It’s Mental Health Awareness week! In the spirit of things, we’re sharing a simple calming activity you can do at home with your child.

Activity: Creating a family meditation routine.

Why: The Covid-19 outbreak and subsequent lockdown of the UK has affected us all. As adults, we may be suffering from our own anxieties related to the pandemic. At a time of great uncertainty, children will be feeling equally anxious. Many children may not have the understanding, context or tools to express their feelings and fears about the situation. Therefore, it’s important that we, as adults, are equipped to listen, understand, empathise and reassure children if we spot any signs of anxiety or distress. Meditation can teach children a self-soothing tool during times of distress. All children can benefit from this, whether they have sensory processing challenges or not. Even you can benefit from this!

How to create a family meditation routine:

  • Doing it together as a family

Role-modelling is a great way to teach kids new routines. Besides, anyone can benefit from meditation so why not do it as a family? It would provide an excellent opportunity to connect with them.

  • Set aside a specific time to meditate everyday

When you choose to meditate is up to you as a family. Just whatever time you choose, whether it be a morning ritual or something to wind you down in the evening, make sure you stick to it! You don’t need to exhaust yourself with attempts to recreate a classroom routine at home, but having some predictability in the day or week will help to establish a structure that is so needed when stuck indoors.

  • Start small

It may be difficult for some children to sit still for long periods of time. Some adults may also struggle with this too. If so, make it manageable and start small. As everyone becomes comfortable with meditating, you can increase the length of time you spend on it.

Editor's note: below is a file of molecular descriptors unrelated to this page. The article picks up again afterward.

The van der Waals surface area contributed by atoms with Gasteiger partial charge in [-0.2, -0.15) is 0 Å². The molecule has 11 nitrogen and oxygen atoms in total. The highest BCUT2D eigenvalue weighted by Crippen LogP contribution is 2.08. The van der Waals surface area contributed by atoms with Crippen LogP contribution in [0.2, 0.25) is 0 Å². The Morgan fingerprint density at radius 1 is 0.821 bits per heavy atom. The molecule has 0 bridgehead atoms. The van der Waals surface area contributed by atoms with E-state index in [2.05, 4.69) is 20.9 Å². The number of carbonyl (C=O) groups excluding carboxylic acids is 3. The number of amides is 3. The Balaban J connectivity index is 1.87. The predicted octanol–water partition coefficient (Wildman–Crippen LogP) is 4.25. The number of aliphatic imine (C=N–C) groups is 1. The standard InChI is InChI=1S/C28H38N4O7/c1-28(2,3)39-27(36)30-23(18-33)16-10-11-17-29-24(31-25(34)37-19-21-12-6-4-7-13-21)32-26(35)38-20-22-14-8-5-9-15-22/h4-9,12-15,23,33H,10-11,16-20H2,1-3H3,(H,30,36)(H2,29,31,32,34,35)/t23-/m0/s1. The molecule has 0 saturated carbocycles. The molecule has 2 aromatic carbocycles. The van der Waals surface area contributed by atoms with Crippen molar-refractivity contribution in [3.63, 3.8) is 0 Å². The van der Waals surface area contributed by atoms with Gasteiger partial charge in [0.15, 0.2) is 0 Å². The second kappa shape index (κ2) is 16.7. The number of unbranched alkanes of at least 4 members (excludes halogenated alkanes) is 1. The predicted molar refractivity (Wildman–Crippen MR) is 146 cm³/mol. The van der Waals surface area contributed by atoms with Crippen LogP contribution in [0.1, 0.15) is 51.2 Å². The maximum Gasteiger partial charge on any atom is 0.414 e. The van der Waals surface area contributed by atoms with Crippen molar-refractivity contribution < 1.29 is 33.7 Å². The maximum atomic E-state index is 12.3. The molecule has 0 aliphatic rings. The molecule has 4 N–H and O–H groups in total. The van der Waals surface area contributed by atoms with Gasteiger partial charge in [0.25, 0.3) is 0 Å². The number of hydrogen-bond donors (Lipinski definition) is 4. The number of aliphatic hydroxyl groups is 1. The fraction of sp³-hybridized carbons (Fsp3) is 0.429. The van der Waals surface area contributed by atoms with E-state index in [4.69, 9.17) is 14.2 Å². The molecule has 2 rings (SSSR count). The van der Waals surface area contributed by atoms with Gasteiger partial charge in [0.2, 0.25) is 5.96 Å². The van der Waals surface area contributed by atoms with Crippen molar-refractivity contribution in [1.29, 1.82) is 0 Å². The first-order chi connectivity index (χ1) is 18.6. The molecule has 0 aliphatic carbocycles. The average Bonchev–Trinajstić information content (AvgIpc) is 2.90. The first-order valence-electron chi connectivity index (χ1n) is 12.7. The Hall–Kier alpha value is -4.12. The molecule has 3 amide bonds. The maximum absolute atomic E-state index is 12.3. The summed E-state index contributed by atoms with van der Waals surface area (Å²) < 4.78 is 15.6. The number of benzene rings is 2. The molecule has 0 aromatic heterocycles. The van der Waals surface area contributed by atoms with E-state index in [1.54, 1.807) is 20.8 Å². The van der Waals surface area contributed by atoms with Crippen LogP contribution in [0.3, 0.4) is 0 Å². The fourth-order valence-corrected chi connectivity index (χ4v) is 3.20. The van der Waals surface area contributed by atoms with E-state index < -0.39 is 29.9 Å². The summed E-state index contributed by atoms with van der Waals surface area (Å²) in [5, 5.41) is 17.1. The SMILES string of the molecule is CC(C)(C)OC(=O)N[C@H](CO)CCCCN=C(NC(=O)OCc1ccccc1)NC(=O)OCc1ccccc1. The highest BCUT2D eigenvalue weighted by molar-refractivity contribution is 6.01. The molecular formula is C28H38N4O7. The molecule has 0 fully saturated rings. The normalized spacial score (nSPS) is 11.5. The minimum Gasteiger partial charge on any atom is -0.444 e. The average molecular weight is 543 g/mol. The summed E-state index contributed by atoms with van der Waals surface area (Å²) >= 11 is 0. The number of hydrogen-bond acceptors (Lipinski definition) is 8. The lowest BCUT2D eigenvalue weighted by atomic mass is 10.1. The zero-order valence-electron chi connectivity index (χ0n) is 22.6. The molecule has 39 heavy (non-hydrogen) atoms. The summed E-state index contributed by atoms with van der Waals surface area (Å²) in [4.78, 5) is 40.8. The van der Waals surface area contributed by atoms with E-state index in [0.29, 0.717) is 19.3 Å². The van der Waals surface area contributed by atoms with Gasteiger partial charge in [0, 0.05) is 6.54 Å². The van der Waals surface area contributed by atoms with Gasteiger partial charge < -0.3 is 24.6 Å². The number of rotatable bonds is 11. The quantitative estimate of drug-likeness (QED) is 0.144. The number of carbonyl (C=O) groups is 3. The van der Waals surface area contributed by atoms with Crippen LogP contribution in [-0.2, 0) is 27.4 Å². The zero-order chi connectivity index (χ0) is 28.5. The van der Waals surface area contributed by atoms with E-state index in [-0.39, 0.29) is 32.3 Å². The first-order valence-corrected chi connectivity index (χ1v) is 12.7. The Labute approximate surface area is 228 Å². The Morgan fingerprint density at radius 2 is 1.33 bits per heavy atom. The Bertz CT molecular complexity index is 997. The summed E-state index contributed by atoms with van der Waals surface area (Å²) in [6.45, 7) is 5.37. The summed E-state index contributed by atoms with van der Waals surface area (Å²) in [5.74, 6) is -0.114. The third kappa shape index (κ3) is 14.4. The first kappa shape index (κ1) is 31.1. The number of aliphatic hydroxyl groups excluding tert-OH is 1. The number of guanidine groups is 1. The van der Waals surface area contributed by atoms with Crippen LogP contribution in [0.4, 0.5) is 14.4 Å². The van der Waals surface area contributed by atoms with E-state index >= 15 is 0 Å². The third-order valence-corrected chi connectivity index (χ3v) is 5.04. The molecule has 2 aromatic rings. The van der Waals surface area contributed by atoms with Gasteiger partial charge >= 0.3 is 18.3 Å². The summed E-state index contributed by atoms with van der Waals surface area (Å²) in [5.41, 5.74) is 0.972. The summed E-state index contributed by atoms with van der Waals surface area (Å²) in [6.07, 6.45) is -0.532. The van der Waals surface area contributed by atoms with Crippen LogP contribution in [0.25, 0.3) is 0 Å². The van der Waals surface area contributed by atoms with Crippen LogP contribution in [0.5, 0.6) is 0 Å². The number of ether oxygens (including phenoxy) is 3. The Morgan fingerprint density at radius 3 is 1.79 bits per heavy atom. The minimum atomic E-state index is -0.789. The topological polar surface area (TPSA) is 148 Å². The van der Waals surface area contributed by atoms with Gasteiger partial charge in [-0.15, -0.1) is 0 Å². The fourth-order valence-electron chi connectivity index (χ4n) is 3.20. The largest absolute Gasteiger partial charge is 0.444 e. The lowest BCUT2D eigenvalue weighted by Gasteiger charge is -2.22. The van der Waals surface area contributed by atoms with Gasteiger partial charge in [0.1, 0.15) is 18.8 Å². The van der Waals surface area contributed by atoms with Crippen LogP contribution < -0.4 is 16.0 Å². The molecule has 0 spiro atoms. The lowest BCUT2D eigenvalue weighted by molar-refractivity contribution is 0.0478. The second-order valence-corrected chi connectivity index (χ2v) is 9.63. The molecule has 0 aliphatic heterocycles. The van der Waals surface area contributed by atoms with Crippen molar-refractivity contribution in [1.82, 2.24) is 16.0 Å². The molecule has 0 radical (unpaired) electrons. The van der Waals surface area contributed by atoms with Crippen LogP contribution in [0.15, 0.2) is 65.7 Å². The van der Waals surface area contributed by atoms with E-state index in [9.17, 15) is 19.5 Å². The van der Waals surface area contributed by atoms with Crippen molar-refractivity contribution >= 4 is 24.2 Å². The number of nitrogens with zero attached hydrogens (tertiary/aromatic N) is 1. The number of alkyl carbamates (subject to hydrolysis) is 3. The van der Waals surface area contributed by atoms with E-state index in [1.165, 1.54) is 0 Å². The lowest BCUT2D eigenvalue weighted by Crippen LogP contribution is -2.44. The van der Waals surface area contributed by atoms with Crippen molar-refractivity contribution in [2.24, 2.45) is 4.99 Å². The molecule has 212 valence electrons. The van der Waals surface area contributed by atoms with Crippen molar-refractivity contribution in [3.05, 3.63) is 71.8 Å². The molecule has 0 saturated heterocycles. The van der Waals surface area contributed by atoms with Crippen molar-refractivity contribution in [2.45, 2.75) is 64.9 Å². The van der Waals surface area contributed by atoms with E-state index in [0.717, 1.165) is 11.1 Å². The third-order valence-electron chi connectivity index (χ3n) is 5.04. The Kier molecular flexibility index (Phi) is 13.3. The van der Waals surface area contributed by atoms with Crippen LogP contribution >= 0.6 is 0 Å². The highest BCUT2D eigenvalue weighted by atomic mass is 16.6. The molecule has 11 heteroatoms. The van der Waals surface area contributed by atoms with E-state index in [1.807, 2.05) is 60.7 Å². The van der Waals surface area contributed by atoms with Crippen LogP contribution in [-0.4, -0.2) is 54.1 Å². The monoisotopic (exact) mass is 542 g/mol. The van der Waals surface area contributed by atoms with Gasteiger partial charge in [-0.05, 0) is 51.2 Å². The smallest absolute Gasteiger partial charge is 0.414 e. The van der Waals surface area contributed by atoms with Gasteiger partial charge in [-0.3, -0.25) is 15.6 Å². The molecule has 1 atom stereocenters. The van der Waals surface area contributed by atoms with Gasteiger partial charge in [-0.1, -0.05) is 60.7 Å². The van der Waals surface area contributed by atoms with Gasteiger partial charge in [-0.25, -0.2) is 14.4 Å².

• Use child-friendly meditation

There are tons of child-friendly guided meditation apps and Youtube videos that use visuals that children will find engaging. They are usually shorter in length as well. The Rainbow Waterfall from the Peace Out series is a nice one.

  • Set the appropriate mood/tone for your meditation

If you’ve decided to mediate as a family before bed, then create an atmosphere that is meant for sleep-time e.g. no tv, dim the lights etc. If you’ve decided to meditate during the day, like say in the morning, then perhaps select a meditation guide that is meant to be energising and inspiring.

  • Remove all distractions

The activity is to be mindful. Remove or switch off all possible distractions. This includes tv and pets!

  • Give each other enough space and make yourselves comfortable

You can lie down to meditate if that feels comfortable (and some guided meditations will encourage this) so ensure there is ample space.

  • Last but not least…. Be open-minded!

It is common for people to dismiss the idea of meditative activities and families might feel a bit silly doing it at first. However, the benefits of meditation to mental health and wellbeing are vast so do persevere with it and give it a fair chance. You won’t know until you try!

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